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Background Currently published data on COVID-19 in children remain very limited, and most reports originate from China. This study aimed to capture key data on children with SARS-CoV-2 infection across Europe to inform physicians and healthcare services. Methods Multi-center study involving 80 participating healthcare institutions across 25 European countries, using a well-established Pediatric TB research network predominately comprising Pediatric Infectious Diseases specialists and Pediatric Pulmonologists, over a 3.5-week period in April 2020, at the peak of the European COVID-19 pandemic. Results A total of 590 PCR-confirmed cases were included [median age: 5.0 years (IQR:0.5-12.0)]. One-hundred forty-six (24.7%) had significant pre-existing medical conditions. The majority (n=366;62.0%) were admitted to hospital. Forty-eight (8.1%) required intensive care unit (ICU) support, 25 (4.4%) mechanical ventilation (median duration:7 days; range:1-34 days), 19 (3.2%) inotropic support, and one (0.1%) extracorporeal-membrane-oxygenation. Significant risk factors for requiring ICU support in multivariate analyses were age <1 month, male gender, pre-existing medical condition, and presence of lower respiratory tract symptoms at presentation. The most frequently used drug was hydroxychloroquine, followed by remdesivir, lopinavir/ritonavir and oseltamivir. Immunomodulatory medication used included corticosteroids, intravenous immunoglobulin, tocilizumab, anakinra and siltuximab. Four children died (case fatality rate:0.68%; 95%CI:0.20-1.80%); the remaining 586 survived without apparent sequelae. Conclusions COVID-19 is generally a mild disease in children, including in infants. However, a small proportion develop severe disease requiring ICU support and prolonged ventilation, although fatal outcome is overall rare. The data also reflect the current uncertainties regarding specific treatment options, indicating that additional data on antiviral and immunomodulatory drugs are needed urgently.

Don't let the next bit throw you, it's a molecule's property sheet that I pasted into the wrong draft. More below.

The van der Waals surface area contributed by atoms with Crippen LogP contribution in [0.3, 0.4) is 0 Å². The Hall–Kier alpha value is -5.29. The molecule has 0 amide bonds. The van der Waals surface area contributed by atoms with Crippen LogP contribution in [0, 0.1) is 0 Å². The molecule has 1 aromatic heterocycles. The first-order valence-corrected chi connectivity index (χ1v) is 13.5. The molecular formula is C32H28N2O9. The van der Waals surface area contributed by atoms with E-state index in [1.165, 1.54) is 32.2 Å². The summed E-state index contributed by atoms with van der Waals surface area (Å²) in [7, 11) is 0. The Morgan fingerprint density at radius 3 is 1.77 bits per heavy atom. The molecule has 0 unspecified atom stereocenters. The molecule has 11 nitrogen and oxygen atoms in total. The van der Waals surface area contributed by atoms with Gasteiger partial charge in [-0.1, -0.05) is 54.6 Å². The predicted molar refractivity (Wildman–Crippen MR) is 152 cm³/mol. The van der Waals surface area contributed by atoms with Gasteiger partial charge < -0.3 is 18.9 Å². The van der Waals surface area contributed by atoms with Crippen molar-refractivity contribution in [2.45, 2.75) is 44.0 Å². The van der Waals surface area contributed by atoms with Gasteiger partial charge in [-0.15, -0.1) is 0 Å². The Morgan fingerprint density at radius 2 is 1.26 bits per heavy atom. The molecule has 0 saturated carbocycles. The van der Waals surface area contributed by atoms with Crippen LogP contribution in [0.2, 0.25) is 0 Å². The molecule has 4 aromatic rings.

Type

Working paper

Publication Date

07/06/2020